>China and the US: How far is it going to go?

>Causes of conflict:

  • China’s sudden growth, especially as it isn’t matching expectations in terms of actual improvements for many, has encouraged a sense of ‘aggrieved nationalism’. People feel angry about the lost century where China was weak and exploited by the West. But they also feel confident due to a sense of ‘positive nationalism’.
  • The US is angry about China’s denial of Tibetan freedoms.
  • The US is determined to protect Taiwan as Chinese control would most likely limit US influence in the region.
  • China and the US differ in many ideological respects. For example the US feels it is necessary to take a strong precense in the world, and be tough on rogue states such as North Korea and Iran. China on the other hand divorces economics from politics, with the view that economic sanctions will only harm the people.
  • In 2001 a US spy plane was forced to land in China after colliding with a Chinese fighter.
  • In March 2009 disagreements over access rights in the waters around China came close to causing conflict.
  • China’s navy has been growing more active in its territorial waters.
  • China is upgrading its military and space capability, and Washington has said Beijing should be more open about its defence spending and strategic intentions.
  • Washington’s arms sales to Taiwan anger China.
  • The US complains that China is maintaining a deliberately weak currency to attract trade, and should therefore revalue it.
  • China is the largest foreign holder of US treasuries.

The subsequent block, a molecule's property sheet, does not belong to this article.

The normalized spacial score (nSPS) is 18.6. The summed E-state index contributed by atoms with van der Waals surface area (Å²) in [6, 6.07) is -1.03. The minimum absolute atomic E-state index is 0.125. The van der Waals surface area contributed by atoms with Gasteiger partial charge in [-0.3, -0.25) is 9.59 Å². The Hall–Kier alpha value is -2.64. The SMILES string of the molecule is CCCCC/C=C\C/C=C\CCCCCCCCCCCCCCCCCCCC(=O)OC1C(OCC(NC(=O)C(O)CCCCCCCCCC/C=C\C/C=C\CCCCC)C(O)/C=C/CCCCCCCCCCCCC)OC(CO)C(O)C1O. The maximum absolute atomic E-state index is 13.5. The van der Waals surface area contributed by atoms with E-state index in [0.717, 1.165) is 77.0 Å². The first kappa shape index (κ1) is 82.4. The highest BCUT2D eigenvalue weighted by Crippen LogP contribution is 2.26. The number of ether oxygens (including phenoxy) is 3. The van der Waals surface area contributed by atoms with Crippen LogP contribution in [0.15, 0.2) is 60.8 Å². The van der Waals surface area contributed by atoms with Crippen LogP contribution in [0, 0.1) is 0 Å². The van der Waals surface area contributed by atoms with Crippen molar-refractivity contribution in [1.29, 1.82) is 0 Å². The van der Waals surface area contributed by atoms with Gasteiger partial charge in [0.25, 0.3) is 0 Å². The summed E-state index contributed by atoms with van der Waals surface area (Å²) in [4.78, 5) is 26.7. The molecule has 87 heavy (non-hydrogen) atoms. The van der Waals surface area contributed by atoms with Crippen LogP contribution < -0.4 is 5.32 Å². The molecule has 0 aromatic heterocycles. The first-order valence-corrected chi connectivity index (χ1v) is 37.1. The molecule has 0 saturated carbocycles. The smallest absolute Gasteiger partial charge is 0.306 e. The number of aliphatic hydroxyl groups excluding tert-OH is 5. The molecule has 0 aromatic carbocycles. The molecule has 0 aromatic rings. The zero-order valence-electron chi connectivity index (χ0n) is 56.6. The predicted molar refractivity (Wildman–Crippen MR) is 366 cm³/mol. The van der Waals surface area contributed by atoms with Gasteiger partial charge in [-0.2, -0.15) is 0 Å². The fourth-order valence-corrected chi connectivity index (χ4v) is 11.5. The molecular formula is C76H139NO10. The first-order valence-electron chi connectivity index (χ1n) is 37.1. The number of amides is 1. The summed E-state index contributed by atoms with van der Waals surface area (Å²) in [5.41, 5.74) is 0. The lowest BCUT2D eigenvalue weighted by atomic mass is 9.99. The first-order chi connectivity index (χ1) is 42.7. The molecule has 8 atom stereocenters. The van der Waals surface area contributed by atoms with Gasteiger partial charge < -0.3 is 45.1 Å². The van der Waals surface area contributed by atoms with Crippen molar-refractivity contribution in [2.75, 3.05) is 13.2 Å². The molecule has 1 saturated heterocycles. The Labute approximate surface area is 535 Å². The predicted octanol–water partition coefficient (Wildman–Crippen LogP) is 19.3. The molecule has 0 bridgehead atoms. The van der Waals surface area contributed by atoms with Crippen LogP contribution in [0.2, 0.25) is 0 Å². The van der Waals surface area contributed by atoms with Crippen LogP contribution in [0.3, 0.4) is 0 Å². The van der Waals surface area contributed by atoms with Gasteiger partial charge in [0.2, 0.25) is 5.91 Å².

• After publicly promising to advocate free trade and no protectionism despite the current crisis, the US introduced duties on tyres.
  • U.S. firms investing in China complain about intellectual property theft, murky regulations, corruption and unfair advantages enjoyed by domestic rivals.
  • China complains about investment barriers on the U.S. side, citing resource investments blocked on national security grounds.
  • Google was the victim of several cyber attacks, which sought to find out names and emails addresses of likely reformers (such as those that signed Charter 08; on the Politics page).
  • The spiritual leader of Tibet, the Dalai Lama, makes frequent visits to the United States despite Chinese objections.
  • etc etc I could go on.

Many people in the west are calling out for governments to put pressure on China to reform, particularly in the sphere of human rights and currency issues.

But are these people right that the West should attempt to ‘manage’ China while it still has the chance? Or should we be more cautious? And what do you think will happen? Will tensions escalate?

4 comments